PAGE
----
• is clearly in the public interest;
    • contributes to the benefit or wellbeing of consumers;
    • deals with critical issues that arise as a result of the COVID-19 pandemic; and
    • lasts no longer than is necessary to deal with these critical issues.

The CMA guidance further recognises that certain forms of cooperation may bring about benefits such that they merit exemption from competition law. Exemption arguments are inherently fact-specific. It may well be the case the COVID-19 creates justifications for conduct that would ordinarily present competition law risk.

Needless to say, businesses will need to take care to apply the CMA’s guidance in a rigorous and disciplined way – overstepping the mark could well expose businesses to legal risk.

In the automotive sector, it is worth bearing in mind that cooperation between competitors could well take place at the manufacturer and/or the dealer level. To the extent that automotive brands consider it appropriate to facilitate cooperation between competing dealers, the CMA’s guidance should be relevant.

  • Managing selective distribution systems. In the context of COVID-19, the relative rigidities of selective distribution criteria may give rise to particular challenges in the automotive sector. Manufacturers may wish to support their dealers by relaxing some of the quality criteria that they are ordinarily required to meet. Manufacturers may even wish temporarily to allow non-authorised operators into their networks, to ensure security of supply. Such decisions will require careful consideration from a competition law perspective to avoid undermining the integrity of the selective distribution system.
  • Discussions with customers regarding how, to whom or on what terms they will supply. Again, this is another area where businesses would ordinarily exercise considerable caution from a competition law perspective. The CMA’s guidance does not address such issues (rather, it is limited to cooperation between competitors), potential justifications for such conduct do not readily come to mind and it is likely that the CMA would adopt a strict approach. If businesses consider they have a particular justification, they should explore whether that gives them sufficient comfort under competition law.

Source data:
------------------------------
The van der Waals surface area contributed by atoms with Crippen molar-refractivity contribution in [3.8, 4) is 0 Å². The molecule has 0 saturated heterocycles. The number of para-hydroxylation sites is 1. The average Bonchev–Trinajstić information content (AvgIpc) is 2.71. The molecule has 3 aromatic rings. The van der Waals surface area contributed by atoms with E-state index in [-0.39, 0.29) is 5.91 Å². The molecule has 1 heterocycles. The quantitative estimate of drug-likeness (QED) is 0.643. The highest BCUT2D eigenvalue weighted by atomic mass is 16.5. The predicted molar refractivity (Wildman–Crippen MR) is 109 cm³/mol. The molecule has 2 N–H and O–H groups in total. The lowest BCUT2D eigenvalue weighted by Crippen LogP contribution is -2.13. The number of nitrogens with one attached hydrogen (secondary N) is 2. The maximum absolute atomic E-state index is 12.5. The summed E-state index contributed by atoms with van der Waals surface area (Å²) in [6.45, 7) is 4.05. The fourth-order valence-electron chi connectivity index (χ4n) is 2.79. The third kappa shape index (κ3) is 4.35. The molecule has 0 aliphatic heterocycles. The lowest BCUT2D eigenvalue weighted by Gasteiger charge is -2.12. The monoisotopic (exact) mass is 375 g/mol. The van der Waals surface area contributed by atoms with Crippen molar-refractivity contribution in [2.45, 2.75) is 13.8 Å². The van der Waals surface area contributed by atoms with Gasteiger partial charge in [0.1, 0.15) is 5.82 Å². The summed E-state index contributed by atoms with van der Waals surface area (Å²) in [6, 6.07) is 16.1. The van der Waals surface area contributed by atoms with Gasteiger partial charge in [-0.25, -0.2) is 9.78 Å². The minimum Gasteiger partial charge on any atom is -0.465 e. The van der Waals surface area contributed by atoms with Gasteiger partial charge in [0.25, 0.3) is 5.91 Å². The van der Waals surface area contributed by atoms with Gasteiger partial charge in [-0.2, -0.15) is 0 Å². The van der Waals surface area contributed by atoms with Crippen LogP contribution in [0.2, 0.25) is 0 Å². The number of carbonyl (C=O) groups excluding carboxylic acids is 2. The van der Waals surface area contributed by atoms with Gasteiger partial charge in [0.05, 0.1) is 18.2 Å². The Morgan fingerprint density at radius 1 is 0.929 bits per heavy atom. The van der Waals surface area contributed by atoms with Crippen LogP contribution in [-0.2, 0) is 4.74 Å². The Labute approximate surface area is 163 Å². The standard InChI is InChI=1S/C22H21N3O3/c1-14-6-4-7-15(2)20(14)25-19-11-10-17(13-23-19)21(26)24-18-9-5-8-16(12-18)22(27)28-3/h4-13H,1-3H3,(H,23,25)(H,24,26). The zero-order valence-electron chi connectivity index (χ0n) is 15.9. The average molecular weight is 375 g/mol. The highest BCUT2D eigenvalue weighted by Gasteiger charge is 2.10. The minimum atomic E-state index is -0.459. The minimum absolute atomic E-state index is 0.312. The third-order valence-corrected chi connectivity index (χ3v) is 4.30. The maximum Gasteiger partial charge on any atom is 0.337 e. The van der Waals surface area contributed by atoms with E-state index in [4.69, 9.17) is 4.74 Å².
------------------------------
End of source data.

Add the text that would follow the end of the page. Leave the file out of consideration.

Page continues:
• Taking particular care where there is a risk of dominance. Many automotive businesses are well-aware of their potential dominance in relation to aftermarkets. This may present additional challenges when addressing COVID-19 concerns. The CMA has flagged that it will be on the look-out for possible exploitation by dominant businesses (for example, those who charge excessive prices). Manufacturers will also need to be alert to possible discrimination risks when, for example, deciding how to support dealers/repairers (including any group-owned operators) or how to allocate scarce products. This is an area where, in our experience, there is often a considerable overlap between the legal and commercial risks, and where there may be a number of alternative solutions to meet manufacturers’ objectives.

No doubt the harsh realities of the COVID-19 pandemic will throw up a considerable number of further issues that will require careful competition law consideration in the automotive sector. Businesses will need to remain alert to the risks and be ready to manage them accordingly.

The CMA’s guidance indicates a welcome willingness to recognise appropriate and necessary conduct, but its clear signal that COVID-19 does not offer a ‘free pass’ for anti-competitive conduct should not be overlooked. Businesses in all sectors, including automotive, therefore need to stay alert to the potential risks and ensure they manage them effectively.


This information is for general information purposes only and does not constitute legal advice. It is recommended that specific professional advice is sought before acting on any of the information given. Please contact us for specific advice on your circumstances. © Shoosmiths LLP 2024.